All the volatility and drama and control issues that had framed Yordano Ventura’s first seven starts this season had been tamped down, if not tamed, his last time out Tuesday against Cincinnati.
So much so that his seven-inning, four-hit shutout stint in a 3-0 victory that night resembled the superb form of his rookie season.
But whether that was a blip or a true start back for Ventura was an open question, so his subsequent performance on Sunday against St. Louis figured to offer worthy testimony either way:
Does he have some traction toward returning on a trajectory to stardom, or at least a season representative of being the Royals’ opening-day starter, or is he still stuck in a puzzling sophomore slump?
On the surface, anyway, you might surmise the latter from the 6-1 loss at Kauffman Stadium.
After all, Ventura surrendered four runs in seven innings and opened the game in an apparent funk as the first four Cardinals reached base.
But there also is an entirely different way to frame his start.
Perhaps it’s even a mitigating viewpoint — depending on how you’re naturally inclined to see to it or how open-minded you might be feeling.
Now, it might come as no surprise that the main purveyor of that perspective is Royals manager Ned Yost, who is inclined toward infinite optimism when he speaks of his players.
“For me,” Yost said, “he made one bad pitch.”
Preposterous as that might seem, Yost may be about right.
That pitch was a change-up inside dangled in the sixth inning to the Cardinals’ Matt Carpenter, who swatted it just fair down the line for a two-run homer.
The shot made it 4-1 and did in the Royals on a day when St. Louis pitcher Michael Wacha had all the stuff flowing that had made him 6-0 with a 2.13 ERA entering the game.
Entering that inning, though, Ventura had retired 14 straight after a wobbly first inning that in itself was one to set squarely in the eye of the beholder.
Literally, as it happens, in the case of home-plate umpire Mark Carlson, whom the Royals thought squeezed the strike zone early in at-bats that would prove pivotal.
Just to be clear, this observation from them wasn’t whining about a loss but merely matter-of-fact statements being offered in the context of Ventura’s performance.
Two walks opening the game would turn into two Cardinal runs, on a check-swing single and a more emphatic double, and afterward catcher Salvador Perez said “100 percent” that several of the pitches on the walks were strikes.
In fact, the BrooksBaseball.net PITCHf/xtool indicates three pitches on the four-pitch opening walk to Kolten Wong were on or in the strike zone.
“I know it’s hard to be an umpire, but sometimes they need to wait a bit, you know, and try to see the ball better,” said Perez, who asked Carlson if he wanted Perez to catch the ball more in front or let it go deeper to help him frame it better.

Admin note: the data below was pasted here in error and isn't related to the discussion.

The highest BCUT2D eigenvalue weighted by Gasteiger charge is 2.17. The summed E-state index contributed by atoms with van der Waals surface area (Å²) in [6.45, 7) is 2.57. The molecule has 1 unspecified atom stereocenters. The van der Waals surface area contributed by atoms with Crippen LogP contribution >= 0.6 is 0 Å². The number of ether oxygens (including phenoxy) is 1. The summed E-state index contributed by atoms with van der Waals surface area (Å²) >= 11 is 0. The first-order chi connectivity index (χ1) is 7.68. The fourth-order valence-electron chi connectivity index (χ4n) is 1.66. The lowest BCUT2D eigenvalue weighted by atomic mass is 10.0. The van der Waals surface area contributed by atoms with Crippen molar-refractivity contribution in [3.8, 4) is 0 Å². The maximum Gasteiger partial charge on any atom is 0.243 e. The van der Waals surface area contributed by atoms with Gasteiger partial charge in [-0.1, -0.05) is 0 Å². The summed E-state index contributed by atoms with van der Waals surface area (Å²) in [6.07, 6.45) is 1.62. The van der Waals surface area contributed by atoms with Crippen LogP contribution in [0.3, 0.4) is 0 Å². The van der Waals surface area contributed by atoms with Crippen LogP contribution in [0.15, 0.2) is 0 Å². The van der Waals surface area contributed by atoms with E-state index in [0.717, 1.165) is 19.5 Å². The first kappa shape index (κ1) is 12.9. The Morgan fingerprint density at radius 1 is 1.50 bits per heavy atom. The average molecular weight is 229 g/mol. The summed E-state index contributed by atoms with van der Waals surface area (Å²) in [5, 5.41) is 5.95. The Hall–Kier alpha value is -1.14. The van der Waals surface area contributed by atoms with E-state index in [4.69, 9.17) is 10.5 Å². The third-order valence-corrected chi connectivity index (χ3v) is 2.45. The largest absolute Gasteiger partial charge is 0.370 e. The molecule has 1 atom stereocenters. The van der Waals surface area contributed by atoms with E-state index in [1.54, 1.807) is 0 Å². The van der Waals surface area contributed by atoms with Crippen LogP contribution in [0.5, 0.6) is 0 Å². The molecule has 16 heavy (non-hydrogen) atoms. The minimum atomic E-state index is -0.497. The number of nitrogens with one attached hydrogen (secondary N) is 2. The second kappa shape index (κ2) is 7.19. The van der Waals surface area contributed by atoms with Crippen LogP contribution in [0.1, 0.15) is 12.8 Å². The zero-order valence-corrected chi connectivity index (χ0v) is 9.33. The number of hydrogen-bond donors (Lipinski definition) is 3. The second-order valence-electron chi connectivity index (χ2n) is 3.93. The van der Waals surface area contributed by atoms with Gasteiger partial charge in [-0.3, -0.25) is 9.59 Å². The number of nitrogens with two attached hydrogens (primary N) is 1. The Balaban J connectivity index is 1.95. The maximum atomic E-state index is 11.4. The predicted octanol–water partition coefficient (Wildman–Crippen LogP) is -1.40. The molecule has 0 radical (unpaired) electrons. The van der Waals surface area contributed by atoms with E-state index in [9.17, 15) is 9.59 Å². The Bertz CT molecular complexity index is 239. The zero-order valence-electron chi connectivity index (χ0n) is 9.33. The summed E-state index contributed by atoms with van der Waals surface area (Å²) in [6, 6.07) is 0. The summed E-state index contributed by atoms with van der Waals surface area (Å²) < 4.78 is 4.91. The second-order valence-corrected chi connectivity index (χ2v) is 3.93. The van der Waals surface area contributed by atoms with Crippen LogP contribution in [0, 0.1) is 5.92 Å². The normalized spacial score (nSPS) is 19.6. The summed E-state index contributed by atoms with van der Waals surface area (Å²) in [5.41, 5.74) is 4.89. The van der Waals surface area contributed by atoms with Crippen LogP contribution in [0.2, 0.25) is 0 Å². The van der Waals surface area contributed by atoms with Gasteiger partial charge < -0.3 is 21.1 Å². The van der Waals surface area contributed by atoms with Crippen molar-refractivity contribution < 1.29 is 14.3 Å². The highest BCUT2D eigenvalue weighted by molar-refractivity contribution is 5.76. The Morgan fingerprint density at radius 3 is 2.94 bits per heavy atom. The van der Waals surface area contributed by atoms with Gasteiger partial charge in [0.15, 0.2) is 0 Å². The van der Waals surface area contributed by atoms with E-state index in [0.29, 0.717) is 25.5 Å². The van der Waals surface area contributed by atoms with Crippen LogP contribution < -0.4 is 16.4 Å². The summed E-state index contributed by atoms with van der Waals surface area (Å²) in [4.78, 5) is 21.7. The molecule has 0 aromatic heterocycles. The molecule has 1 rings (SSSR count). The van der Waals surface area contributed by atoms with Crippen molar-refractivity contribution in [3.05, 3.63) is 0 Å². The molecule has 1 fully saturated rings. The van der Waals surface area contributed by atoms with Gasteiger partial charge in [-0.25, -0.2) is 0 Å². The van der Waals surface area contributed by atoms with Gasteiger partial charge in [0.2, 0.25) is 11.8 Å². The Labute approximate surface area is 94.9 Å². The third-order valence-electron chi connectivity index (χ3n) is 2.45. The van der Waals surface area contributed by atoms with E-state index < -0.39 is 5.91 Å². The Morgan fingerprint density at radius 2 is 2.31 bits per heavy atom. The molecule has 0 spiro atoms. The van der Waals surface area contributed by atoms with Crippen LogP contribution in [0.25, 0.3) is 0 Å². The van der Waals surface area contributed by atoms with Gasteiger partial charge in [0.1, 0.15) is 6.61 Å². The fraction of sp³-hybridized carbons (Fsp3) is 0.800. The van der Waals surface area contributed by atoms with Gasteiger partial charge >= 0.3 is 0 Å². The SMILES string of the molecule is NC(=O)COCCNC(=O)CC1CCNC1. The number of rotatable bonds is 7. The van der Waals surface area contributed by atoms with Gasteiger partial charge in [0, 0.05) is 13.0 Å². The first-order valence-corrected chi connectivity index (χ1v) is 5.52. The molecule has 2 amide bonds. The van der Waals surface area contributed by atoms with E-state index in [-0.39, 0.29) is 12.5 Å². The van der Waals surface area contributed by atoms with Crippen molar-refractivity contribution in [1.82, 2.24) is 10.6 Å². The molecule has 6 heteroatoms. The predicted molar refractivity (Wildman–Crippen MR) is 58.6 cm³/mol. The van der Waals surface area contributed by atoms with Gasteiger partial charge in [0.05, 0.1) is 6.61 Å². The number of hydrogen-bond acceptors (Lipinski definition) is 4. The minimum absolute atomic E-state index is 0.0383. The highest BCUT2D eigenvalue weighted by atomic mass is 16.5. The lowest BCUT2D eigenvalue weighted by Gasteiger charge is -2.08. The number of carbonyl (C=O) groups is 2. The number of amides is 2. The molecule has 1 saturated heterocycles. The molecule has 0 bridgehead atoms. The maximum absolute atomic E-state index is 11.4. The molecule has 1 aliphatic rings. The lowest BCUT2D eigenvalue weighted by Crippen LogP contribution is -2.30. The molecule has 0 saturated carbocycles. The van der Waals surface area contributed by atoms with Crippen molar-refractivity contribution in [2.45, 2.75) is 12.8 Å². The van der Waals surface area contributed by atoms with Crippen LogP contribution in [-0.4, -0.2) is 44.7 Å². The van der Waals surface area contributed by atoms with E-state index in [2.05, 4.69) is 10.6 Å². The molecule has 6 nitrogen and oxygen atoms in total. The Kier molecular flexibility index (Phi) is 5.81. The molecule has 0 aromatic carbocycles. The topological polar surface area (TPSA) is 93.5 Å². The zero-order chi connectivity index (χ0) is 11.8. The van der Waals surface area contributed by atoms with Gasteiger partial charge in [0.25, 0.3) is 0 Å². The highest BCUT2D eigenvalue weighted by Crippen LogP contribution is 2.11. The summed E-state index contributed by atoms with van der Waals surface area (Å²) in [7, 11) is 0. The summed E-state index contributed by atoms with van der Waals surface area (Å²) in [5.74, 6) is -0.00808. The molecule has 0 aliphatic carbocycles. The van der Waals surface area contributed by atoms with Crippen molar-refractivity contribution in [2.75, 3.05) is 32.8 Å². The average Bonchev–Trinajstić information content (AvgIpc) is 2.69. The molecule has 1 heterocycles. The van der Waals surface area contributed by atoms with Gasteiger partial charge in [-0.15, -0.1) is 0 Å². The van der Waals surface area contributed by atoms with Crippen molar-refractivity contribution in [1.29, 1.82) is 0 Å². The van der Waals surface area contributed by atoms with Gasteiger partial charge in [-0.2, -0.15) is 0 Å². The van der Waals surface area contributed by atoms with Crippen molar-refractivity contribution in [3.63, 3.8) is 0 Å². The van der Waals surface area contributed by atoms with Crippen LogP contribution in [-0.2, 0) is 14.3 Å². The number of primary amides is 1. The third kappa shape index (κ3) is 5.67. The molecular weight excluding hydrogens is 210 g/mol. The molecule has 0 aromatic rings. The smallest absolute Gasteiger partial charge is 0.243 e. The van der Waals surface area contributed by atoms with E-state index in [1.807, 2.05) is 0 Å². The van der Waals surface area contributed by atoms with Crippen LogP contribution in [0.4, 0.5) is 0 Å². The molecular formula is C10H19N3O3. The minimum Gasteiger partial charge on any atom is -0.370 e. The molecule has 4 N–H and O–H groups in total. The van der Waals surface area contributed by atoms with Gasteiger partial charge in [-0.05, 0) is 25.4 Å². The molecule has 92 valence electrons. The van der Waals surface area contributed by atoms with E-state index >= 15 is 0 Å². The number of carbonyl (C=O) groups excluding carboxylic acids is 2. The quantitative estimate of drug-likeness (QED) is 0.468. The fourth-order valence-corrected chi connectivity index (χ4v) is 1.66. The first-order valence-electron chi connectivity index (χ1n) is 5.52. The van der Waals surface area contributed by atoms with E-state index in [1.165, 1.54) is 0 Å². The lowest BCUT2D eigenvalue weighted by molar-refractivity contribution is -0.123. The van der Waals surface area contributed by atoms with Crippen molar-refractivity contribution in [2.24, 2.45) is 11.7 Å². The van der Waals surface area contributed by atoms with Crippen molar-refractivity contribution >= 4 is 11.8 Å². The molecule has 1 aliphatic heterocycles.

Yost, too, referred to several pitches that “could have gone either way.”
This is almost always true, obviously, but it’s a reminder of the scant difference between excellence and mediocrity.
And at that point of the game, it also was true that Ventura’s day could go either way.
He has struggled with composure in his new role this season despite exhibiting it constantly as a rookie on the back end of the rotation last season — including seven shutout innings in the win-or-it’s-over game six of the World Series.
For everything else Ventura accomplished in 2014, that was the night that most suggested he was ready to move into the role of the departed James Shields as the team’s No. 1 starter.
“I mean, you’ve got a 23-year-old kid pitching the biggest game that this stadium has seen in 29 years with our backs against the wall,” Yost said that night in October. “And he goes out there in complete command of his emotions.”
Logically seeming to stem from the changed role, it’s been curiously different this season.
Blame Ventura or blame others for triggering it in him, but either way he hadn’t had that kind of command of himself in the cauldron of competition.
So this was a major moment in the first inning.
A visit to the mound from pitching coach Dave Eiland seemed to help settle Ventura. But after Jhonny Peralta’s check-swing single and Matt Adams’ double over Lorenzo Cain in center field he still hadn’t recorded an out.
Just how closely Ventura was teetering on the verge of a knockout blow can’t be known, but that’s when he got a break that may have sustained him when Peralta drifted off third.
In one stupefying motion, Perez grabbed and rifled a bouncing ball to snare him in a rundown.
On his 25th pitch of the game, finally, Ventura induced his own first out, a ground-out by Yadier Molina, and he escaped the inning relatively unscathed with a pop-out by Randal Grichuk.
Then he was seamless and seemed the same as 2014, again, until the sixth and got through seven … albeit needing 114 pitches to do so.
He “threw the ball awesome,” Yost said.
Even if maybe that’s a bit strong, it’s ultimately hard to say this wasn’t all another step forward for Ventura and that it doesn’t suggest better days ahead.
If you want to see it that way, anyway.